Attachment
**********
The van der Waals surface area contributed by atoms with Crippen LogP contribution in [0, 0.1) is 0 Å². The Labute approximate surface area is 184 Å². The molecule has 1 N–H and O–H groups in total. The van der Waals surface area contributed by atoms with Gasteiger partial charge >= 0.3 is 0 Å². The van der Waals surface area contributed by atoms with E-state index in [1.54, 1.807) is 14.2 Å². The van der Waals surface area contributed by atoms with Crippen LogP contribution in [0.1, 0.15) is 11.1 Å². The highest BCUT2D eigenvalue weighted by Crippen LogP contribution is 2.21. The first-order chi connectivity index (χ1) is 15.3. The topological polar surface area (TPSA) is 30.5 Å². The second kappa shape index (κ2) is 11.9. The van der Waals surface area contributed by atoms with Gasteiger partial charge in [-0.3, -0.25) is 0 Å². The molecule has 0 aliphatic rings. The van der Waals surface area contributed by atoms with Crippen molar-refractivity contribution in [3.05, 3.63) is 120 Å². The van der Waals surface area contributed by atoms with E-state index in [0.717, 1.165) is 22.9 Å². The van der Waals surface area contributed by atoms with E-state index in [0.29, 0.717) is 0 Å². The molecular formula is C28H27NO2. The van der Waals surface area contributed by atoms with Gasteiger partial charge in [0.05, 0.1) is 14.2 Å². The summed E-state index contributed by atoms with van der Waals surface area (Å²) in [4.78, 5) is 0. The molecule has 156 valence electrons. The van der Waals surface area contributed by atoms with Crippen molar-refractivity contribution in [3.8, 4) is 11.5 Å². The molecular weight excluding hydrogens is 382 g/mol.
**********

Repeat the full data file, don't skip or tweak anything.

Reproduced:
The van der Waals surface area contributed by atoms with Crippen LogP contribution in [0, 0.1) is 0 Å². The Labute approximate surface area is 184 Å². The molecule has 1 N–H and O–H groups in total. The van der Waals surface area contributed by atoms with Gasteiger partial charge >= 0.3 is 0 Å². The van der Waals surface area contributed by atoms with E-state index in [1.54, 1.807) is 14.2 Å². The van der Waals surface area contributed by atoms with Crippen LogP contribution in [0.1, 0.15) is 11.1 Å². The highest BCUT2D eigenvalue weighted by Crippen LogP contribution is 2.21. The first-order chi connectivity index (χ1) is 15.3. The topological polar surface area (TPSA) is 30.5 Å². The second kappa shape index (κ2) is 11.9. The van der Waals surface area contributed by atoms with Gasteiger partial charge in [-0.3, -0.25) is 0 Å². The molecule has 0 aliphatic rings. The van der Waals surface area contributed by atoms with Crippen molar-refractivity contribution in [3.05, 3.63) is 120 Å². The van der Waals surface area contributed by atoms with E-state index in [0.717, 1.165) is 22.9 Å². The van der Waals surface area contributed by atoms with E-state index in [0.29, 0.717) is 0 Å². The molecular formula is C28H27NO2. The van der Waals surface area contributed by atoms with Gasteiger partial charge in [0.05, 0.1) is 14.2 Å². The summed E-state index contributed by atoms with van der Waals surface area (Å²) in [4.78, 5) is 0. The molecule has 156 valence electrons. The van der Waals surface area contributed by atoms with Crippen molar-refractivity contribution in [3.8, 4) is 11.5 Å². The molecular weight excluding hydrogens is 382 g/mol.